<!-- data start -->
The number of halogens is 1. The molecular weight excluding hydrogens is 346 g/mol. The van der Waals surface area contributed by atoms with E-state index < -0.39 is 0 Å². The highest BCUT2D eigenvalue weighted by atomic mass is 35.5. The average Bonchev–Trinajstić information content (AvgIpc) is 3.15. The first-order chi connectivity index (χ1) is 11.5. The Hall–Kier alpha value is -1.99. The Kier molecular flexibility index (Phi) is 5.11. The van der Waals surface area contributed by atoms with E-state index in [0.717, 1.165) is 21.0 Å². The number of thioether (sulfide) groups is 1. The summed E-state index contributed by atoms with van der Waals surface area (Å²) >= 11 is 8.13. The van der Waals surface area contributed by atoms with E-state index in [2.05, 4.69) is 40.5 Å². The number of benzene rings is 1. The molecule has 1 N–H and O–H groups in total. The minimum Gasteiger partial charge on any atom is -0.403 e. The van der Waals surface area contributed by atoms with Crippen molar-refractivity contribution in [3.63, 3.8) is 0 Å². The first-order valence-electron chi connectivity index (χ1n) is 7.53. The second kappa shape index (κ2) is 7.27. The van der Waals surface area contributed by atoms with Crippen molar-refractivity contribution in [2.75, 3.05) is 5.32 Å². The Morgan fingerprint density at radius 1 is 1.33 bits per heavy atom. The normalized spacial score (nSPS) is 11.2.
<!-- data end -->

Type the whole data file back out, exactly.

The number of halogens is 1. The molecular weight excluding hydrogens is 346 g/mol. The van der Waals surface area contributed by atoms with E-state index < -0.39 is 0 Å². The highest BCUT2D eigenvalue weighted by atomic mass is 35.5. The average Bonchev–Trinajstić information content (AvgIpc) is 3.15. The first-order chi connectivity index (χ1) is 11.5. The Hall–Kier alpha value is -1.99. The Kier molecular flexibility index (Phi) is 5.11. The van der Waals surface area contributed by atoms with E-state index in [0.717, 1.165) is 21.0 Å². The number of thioether (sulfide) groups is 1. The summed E-state index contributed by atoms with van der Waals surface area (Å²) >= 11 is 8.13. The van der Waals surface area contributed by atoms with E-state index in [2.05, 4.69) is 40.5 Å². The number of benzene rings is 1. The molecule has 1 N–H and O–H groups in total. The minimum Gasteiger partial charge on any atom is -0.403 e. The van der Waals surface area contributed by atoms with Crippen molar-refractivity contribution in [3.63, 3.8) is 0 Å². The first-order valence-electron chi connectivity index (χ1n) is 7.53. The second kappa shape index (κ2) is 7.27. The van der Waals surface area contributed by atoms with Crippen molar-refractivity contribution in [2.75, 3.05) is 5.32 Å². The Morgan fingerprint density at radius 1 is 1.33 bits per heavy atom. The normalized spacial score (nSPS) is 11.2.